Insertional Achilles Tendonitis occurs at the back of the heel where the Achilles tendon inserts into the heel bone. The injury is similar to Sever’s disease in children but affects adults. Symptoms of:

  • Pain and inflammation at the back of the heel.
  • Symptoms get worse with exercise.
  • Sometimes you may see a lump at the back of the heel, where the Achilles tendon inserts into the calcaneus (heel bone).

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Achilles bursitis

Achilles Bursitis

Achilles bursitis, also known as Retrocalcaneal bursitis is common in athletes, particularly runners. Bursitis is inflammation and swelling of a small sack of fluid, called a bursa.

  • It may be mistaken for Achilles tendonitis, or it can occur at the same times as Achilles tendonitis ( this is known as Haglund’s syndrome).
  • The bursa becomes inflamed, normally from overuse.
  • You will have pain, swelling, and tenderness at the back of your heel.

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Referred Achilles tendon pain

  • Pain in the Achilles tendon may be caused by nerve injury or entrapment elsewhere in the body, such as the lumbar spine, sacroiliac joint, or hip.
  • The sciatic nerve becomes impinged and pain can radiate down the back of the leg and into the ankle.

Sudden onset (acute) Achilles tendon pain

The following are common sudden onset/acute Achilles tendon injuries:

Achilles tendon rupture

Achilles tendon rupture
Achilles Tendon Rupture

A total rupture of the Achilles tendon is a complete tear and typically affects men over the age of 40 involved in a sport. Symptoms consist of:

  • Sudden sharp pain in the Achilles tendon, often described as if being struck by an object or implement.
  • A loud snapping noise or bang may be heard at the time.
  • Sharp pain may be felt but sometimes patients may be unaware that they have torn the Achilles tendon and limp on thinking it isn’t serious.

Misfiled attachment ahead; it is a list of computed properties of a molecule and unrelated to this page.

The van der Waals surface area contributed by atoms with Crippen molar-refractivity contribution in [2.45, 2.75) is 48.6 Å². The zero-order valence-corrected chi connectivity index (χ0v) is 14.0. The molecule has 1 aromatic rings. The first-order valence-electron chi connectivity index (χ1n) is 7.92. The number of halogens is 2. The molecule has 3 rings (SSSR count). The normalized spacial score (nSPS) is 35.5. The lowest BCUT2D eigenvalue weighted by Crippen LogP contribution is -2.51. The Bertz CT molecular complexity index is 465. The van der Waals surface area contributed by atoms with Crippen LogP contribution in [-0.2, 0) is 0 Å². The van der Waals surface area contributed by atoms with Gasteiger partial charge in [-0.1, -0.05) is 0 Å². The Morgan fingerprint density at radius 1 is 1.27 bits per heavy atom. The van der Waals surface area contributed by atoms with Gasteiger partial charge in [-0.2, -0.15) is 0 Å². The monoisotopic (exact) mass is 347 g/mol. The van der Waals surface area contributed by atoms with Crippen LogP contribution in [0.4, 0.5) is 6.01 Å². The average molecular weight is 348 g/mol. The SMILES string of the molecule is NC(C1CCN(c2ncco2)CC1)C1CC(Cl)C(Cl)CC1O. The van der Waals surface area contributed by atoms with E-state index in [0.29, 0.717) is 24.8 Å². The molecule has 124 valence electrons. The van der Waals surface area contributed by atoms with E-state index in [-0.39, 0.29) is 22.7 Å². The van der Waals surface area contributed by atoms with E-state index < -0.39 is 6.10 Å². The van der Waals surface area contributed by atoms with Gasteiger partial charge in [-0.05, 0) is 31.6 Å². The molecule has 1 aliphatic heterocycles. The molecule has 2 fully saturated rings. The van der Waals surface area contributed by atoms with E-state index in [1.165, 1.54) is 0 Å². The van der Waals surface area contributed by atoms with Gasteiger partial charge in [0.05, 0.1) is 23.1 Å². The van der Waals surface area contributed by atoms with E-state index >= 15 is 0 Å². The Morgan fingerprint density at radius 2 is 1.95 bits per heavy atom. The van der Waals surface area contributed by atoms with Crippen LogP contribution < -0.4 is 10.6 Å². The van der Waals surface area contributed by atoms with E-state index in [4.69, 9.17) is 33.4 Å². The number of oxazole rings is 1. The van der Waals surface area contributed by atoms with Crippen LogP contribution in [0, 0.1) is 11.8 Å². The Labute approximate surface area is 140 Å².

• If a complete rupture of the Achilles tendon is suspected then seek emergency medical attention immediately.

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Partial Achilles rupture

A partial Achilles tendon rupture can occur in athletes from all sports, but particularly in running, jumping, throwing, and racket sports. The tendon will not completely tear and it may not be noticed until the activity is stopped.

  • Symptoms may include sharp pain in the Achilles tendon at the time of injury, but not always.
  • Sometimes you may not feel pain until later on or the next day when the tendon has cooled down and stiffened up.

More on Partial Achilles rupture


When should I see a doctor about my Achilles tendon pain?

  • If you suspect you have an Achilles tendon rupture then seek medical attention as soon as possible.
  • Surgery is usually indicated, especially for active people and especially for athletes.
  • An Achilles tendon rupture is not always obvious. Thompson’s test is used to check for a torn Achilles tendon.

References & further reading

  1. Gabbett TJ. The training-injury prevention paradox: should athletes be training smarter and harder? Br J Sports Med 2016;50(5):273–80.
  2. Robinson JM, Cook JL, Purdam C et al. The VISA-A questionnaire: a valid and reliable index of the clinical severity of Achilles tendinopathy. BJSM 2001;35(5):335-41
  3. Alfredson H, Lorentzon R. Chronic Achilles Tendinosis – recommendations for treatment and prevention. Sports Med 2000;29(2):135-46
  4. Alfredson H, Piettila T., Jonsson P et al. Heavy-load eccentric calf muscle training for the treatment of chronic Achilles tendinosis. American Journal of Sports Medicine 1998;26(3):360-6
This article has been written with reference to the bibliography.